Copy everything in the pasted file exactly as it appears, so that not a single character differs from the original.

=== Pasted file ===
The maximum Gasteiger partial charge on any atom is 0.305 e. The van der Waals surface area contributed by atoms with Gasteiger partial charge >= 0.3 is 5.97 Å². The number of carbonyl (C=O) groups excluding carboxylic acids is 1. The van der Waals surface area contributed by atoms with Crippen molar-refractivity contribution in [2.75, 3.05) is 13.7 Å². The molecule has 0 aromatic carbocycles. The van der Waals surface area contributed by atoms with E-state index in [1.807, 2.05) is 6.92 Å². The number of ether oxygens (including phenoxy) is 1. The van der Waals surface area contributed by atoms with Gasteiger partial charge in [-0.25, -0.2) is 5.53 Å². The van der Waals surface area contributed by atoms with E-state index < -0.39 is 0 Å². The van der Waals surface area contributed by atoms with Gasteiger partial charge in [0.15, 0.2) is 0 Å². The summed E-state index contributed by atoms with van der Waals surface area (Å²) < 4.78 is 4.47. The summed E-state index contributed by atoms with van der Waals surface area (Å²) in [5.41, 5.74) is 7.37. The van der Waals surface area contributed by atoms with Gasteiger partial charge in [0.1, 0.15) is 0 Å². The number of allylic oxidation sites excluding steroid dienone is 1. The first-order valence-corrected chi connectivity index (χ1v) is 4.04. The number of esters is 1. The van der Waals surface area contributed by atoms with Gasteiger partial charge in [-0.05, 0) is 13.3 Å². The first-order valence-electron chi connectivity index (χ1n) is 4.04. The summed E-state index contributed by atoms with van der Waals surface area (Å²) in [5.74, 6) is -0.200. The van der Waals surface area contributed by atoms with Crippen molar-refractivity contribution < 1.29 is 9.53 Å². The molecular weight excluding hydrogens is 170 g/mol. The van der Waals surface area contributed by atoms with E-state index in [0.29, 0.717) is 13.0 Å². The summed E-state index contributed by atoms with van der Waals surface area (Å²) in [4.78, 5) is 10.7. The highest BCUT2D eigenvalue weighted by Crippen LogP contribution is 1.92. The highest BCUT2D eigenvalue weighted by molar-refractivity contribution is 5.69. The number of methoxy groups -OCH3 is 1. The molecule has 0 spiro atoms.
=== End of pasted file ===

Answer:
The maximum Gasteiger partial charge on any atom is 0.305 e. The van der Waals surface area contributed by atoms with Gasteiger partial charge >= 0.3 is 5.97 Å². The number of carbonyl (C=O) groups excluding carboxylic acids is 1. The van der Waals surface area contributed by atoms with Crippen molar-refractivity contribution in [2.75, 3.05) is 13.7 Å². The molecule has 0 aromatic carbocycles. The van der Waals surface area contributed by atoms with E-state index in [1.807, 2.05) is 6.92 Å². The number of ether oxygens (including phenoxy) is 1. The van der Waals surface area contributed by atoms with Gasteiger partial charge in [-0.25, -0.2) is 5.53 Å². The van der Waals surface area contributed by atoms with E-state index < -0.39 is 0 Å². The van der Waals surface area contributed by atoms with Gasteiger partial charge in [0.15, 0.2) is 0 Å². The summed E-state index contributed by atoms with van der Waals surface area (Å²) < 4.78 is 4.47. The summed E-state index contributed by atoms with van der Waals surface area (Å²) in [5.41, 5.74) is 7.37. The van der Waals surface area contributed by atoms with Gasteiger partial charge in [0.1, 0.15) is 0 Å². The number of allylic oxidation sites excluding steroid dienone is 1. The first-order valence-corrected chi connectivity index (χ1v) is 4.04. The number of esters is 1. The van der Waals surface area contributed by atoms with Gasteiger partial charge in [-0.05, 0) is 13.3 Å². The first-order valence-electron chi connectivity index (χ1n) is 4.04. The summed E-state index contributed by atoms with van der Waals surface area (Å²) in [5.74, 6) is -0.200. The van der Waals surface area contributed by atoms with Crippen molar-refractivity contribution < 1.29 is 9.53 Å². The molecular weight excluding hydrogens is 170 g/mol. The van der Waals surface area contributed by atoms with E-state index in [0.29, 0.717) is 13.0 Å². The summed E-state index contributed by atoms with van der Waals surface area (Å²) in [4.78, 5) is 10.7. The highest BCUT2D eigenvalue weighted by Crippen LogP contribution is 1.92. The highest BCUT2D eigenvalue weighted by molar-refractivity contribution is 5.69. The number of methoxy groups -OCH3 is 1. The molecule has 0 spiro atoms.